Early 19th-Century Style

By Karen Parr-Moody

 

With the combination of the British Edwardian Era (1901–10) and the French Belle Époque (1871-1914), up through the worldwide Great Depression, the first few decades of the 1900s brought seismic shifts, aesthetically and socially, to Western civilization. Champagne was perfected and absinthe was sipped. American dancer Isadora Duncan fomented the rise of interpretive dance and performed from continent to continent. The commercial production of automobiles boomed. It was a time of prosperity.

 

King Edward VII ushered in the century with his appointment in 1901. As a leader of the fashionable elite, he traveled widely and set a style of art and fashion, as he was a lighthearted lover of luxury and beauty who surrounded himself with the fast set of the nouveau riche.

 

The king, known to intimates as “Bertie,” was exacting in his dress. By day – for the racing meetings of Epsom Derby or Royal Ascot – he could be seen wearing a grey top hat with a cigar in his mouth. Like all aristocrats, he wore a black silk top hat in the evenings (photo, right).

 

Tricornes were replaced by top hats at the end of the 18th century, and from the Edwardian Era until World War I they continued to be a fashion must-have of upper-class men. Until around 1900, such hats were made of felted beaver skin; afterward, they were made of silk.

 

In the photo, left, is a silk top hat of the collapsible variety, with its original case, that was made in Nashville ($58; T-101; it is very fragile and the dealer suggests it is probably best used for display). Collapsible top hats date to the 1812, when they were patented by a London hatter called Thomas Francis Dollman and were often called opera hats due to the practice of storing them, in flattened form, under one’s opera seat.

 

A gentleman coming down for breakfast in the early 1900s might have worn a top hat, but it would not have been black, as grey was the color of choice for daywear. And he would have sat down to breakfast, likely before a silverplate egg coddler, as seen in the photo, right ($89, T-101). While there is no record of when egg coddlers were invented, they became popular in Europe in the late 19th century.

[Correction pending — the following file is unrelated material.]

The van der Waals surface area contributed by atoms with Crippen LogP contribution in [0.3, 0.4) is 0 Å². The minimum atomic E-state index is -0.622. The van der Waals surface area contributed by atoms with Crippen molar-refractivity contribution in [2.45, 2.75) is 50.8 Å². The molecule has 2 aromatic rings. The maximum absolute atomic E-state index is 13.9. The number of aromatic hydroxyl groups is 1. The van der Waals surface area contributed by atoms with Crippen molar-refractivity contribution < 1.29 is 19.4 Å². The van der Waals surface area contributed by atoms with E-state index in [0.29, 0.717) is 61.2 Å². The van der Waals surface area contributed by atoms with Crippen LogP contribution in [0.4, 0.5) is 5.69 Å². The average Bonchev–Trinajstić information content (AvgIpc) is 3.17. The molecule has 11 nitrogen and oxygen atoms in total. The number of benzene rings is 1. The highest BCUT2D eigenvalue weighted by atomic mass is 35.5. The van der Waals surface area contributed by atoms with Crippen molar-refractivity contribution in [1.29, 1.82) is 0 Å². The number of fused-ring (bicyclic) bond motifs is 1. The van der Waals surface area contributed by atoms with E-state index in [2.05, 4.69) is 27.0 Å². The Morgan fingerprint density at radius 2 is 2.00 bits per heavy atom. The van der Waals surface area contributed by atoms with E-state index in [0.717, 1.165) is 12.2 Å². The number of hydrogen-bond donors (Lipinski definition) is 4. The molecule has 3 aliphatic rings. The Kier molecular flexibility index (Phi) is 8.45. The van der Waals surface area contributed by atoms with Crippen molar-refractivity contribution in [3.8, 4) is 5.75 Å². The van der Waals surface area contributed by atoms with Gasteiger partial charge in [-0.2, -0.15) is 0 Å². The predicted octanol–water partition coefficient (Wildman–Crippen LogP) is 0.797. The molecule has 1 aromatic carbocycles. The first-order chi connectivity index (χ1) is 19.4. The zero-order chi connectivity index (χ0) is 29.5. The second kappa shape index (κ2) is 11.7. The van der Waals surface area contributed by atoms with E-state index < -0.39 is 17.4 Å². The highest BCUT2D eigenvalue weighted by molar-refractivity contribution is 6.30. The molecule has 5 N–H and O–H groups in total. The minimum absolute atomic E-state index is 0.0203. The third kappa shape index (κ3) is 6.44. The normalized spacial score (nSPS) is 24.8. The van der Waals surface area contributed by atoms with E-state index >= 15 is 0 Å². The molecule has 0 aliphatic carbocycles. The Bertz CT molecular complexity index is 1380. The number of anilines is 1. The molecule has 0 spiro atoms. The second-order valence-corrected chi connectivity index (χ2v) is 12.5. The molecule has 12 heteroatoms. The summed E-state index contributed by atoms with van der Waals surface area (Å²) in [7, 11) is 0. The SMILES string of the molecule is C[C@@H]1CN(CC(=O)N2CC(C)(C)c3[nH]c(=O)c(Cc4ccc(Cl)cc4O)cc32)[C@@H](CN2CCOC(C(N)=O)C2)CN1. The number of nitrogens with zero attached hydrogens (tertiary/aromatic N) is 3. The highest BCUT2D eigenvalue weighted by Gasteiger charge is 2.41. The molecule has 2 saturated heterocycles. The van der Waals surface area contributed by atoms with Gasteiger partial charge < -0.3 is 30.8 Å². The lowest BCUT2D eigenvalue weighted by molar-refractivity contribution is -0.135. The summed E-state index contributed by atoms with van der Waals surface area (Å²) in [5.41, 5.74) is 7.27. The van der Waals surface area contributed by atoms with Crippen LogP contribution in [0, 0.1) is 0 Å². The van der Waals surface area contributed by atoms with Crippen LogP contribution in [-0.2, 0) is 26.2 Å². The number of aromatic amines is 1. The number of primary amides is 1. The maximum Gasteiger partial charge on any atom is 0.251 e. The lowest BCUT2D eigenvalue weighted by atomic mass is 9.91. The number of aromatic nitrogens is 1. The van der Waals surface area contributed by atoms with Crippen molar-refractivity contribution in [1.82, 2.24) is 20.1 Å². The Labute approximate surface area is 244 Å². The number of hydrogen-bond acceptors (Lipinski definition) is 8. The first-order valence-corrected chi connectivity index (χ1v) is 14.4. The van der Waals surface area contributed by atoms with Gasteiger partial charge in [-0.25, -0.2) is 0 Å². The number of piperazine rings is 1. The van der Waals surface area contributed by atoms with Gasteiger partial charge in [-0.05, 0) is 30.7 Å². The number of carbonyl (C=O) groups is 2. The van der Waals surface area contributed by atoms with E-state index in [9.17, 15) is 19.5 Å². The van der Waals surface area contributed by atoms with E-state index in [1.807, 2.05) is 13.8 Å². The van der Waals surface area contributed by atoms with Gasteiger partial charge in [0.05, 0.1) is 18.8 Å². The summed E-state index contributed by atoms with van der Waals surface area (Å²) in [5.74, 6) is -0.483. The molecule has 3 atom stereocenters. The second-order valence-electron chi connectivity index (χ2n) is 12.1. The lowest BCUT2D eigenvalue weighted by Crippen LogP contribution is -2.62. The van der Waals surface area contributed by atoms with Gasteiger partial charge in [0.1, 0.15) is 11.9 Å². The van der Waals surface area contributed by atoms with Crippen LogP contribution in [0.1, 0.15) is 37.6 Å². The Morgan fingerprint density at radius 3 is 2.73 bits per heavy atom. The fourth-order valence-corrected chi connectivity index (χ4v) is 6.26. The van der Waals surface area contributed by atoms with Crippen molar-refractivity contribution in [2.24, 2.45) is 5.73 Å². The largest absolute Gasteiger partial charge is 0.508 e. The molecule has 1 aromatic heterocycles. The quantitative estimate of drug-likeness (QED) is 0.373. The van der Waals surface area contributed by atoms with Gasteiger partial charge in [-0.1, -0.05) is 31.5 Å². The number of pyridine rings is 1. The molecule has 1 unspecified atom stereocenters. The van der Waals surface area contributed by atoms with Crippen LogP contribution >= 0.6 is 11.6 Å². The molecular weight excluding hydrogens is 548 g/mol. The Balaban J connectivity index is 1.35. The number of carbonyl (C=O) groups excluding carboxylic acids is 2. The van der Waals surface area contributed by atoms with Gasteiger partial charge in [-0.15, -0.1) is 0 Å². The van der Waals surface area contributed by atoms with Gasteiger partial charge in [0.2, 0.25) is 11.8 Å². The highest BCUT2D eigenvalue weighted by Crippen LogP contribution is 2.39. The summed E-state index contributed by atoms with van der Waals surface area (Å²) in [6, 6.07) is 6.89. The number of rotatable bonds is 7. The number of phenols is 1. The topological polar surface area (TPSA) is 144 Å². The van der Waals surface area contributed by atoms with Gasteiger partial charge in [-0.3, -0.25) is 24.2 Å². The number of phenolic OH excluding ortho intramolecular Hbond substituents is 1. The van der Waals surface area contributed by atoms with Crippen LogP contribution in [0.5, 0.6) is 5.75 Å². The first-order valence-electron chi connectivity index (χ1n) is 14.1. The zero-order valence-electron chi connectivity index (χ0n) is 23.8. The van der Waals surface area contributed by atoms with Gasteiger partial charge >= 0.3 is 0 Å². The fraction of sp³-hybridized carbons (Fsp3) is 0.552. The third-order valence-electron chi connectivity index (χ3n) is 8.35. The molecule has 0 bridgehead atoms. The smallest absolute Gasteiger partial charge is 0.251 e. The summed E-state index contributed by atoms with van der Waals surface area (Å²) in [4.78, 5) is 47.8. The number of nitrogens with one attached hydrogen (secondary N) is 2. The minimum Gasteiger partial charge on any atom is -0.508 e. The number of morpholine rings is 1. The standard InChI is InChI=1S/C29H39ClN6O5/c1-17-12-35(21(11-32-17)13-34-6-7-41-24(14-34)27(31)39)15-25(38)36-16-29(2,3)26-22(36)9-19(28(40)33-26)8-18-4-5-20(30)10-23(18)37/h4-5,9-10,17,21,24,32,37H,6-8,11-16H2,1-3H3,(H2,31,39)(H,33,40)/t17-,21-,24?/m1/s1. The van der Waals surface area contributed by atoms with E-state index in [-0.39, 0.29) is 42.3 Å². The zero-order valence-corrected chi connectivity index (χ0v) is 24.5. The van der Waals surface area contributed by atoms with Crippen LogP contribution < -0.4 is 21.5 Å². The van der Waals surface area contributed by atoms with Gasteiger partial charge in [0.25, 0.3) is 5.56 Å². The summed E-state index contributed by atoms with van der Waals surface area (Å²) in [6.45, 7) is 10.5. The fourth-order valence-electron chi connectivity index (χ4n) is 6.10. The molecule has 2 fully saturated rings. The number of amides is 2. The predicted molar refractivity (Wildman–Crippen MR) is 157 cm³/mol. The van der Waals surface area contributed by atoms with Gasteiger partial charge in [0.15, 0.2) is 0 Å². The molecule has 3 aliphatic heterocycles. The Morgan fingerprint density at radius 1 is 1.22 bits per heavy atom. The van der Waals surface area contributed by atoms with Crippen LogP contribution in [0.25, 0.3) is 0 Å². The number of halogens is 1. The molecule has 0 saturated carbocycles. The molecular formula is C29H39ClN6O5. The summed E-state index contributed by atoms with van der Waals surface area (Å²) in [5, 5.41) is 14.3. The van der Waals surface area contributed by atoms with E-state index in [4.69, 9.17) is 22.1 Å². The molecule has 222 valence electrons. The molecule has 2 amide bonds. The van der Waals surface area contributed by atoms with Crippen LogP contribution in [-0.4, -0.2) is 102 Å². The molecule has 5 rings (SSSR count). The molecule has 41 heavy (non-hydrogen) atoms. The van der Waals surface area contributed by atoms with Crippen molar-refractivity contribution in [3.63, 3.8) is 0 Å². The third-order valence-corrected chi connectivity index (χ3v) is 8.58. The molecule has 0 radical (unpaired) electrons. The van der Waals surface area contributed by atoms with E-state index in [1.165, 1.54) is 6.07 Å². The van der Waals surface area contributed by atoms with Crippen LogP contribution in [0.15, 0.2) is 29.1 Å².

This particular egg coddler comes complete with a burner and was created to hold four eggs. Dating to the Edwardian Era, it has a plain round body and four ball feet. It was made by Mappin & Webb of Sheffield in 1907.

 

The slag lamp, as seen in the photo at left, was extremely popular during the Art Nouveau and Arts and Crafts periods of the early 1900s ($148, T-101). The filigree floral and leaf designs that decorate this particular lamp base and shade comprise the nature-inspired motifs of both artistic movements. Around the lamp’s shade is a framework of sleek lines and flowers.

 

Slag glass, also known as marble glass or malachite, is a type of opaque, streaked press glass that originated in England in 1878. Slag lamps were made by many companies, including Louis Comfort Tiffany, Roycroft and Steuben.

 

Art Nouveau, the French term meaning “new art,” described the decorative arts period that began in the late 1800s and lasted until the Roaring Twenties. On the heels of the Victorian look, and slightly overlapping Art Deco, Art Nouveau was a product of many influences and a precursor to modernism, with silhouettes that tended to include the fluid lines of nature, as seen in this female statue, photo right ($275; T-101).

 

Her flowing and sensuous form is typical of the Art Nouveau style. The figure is made of spelter, a zinc alloy that was used to create many Art Nouveau and Art Deco figures and lamps that resemble bronze.

 

In the photo, left, is a marbleized celluloid dresser set that includes manicure scissors and a shoe horn, along with a hair receiver and a pillbox made of amber glass; it dates to the Great Depression ($40; Booth T-271). The hair receiver is an interesting item in this set; while they are seen into the 19th century, they were common fixtures in the Victorian Era, identified by a hole in the lid for inserting hair. Hair receivers led to the creation of "ratts," which were small balls of hair inserted into a hairstyle to add volume and fullness.

 

The items of the early decades of the 20th century are fascinating to explore. As with all period items, these intrigue antique collectors for their history and beauty.

 

 

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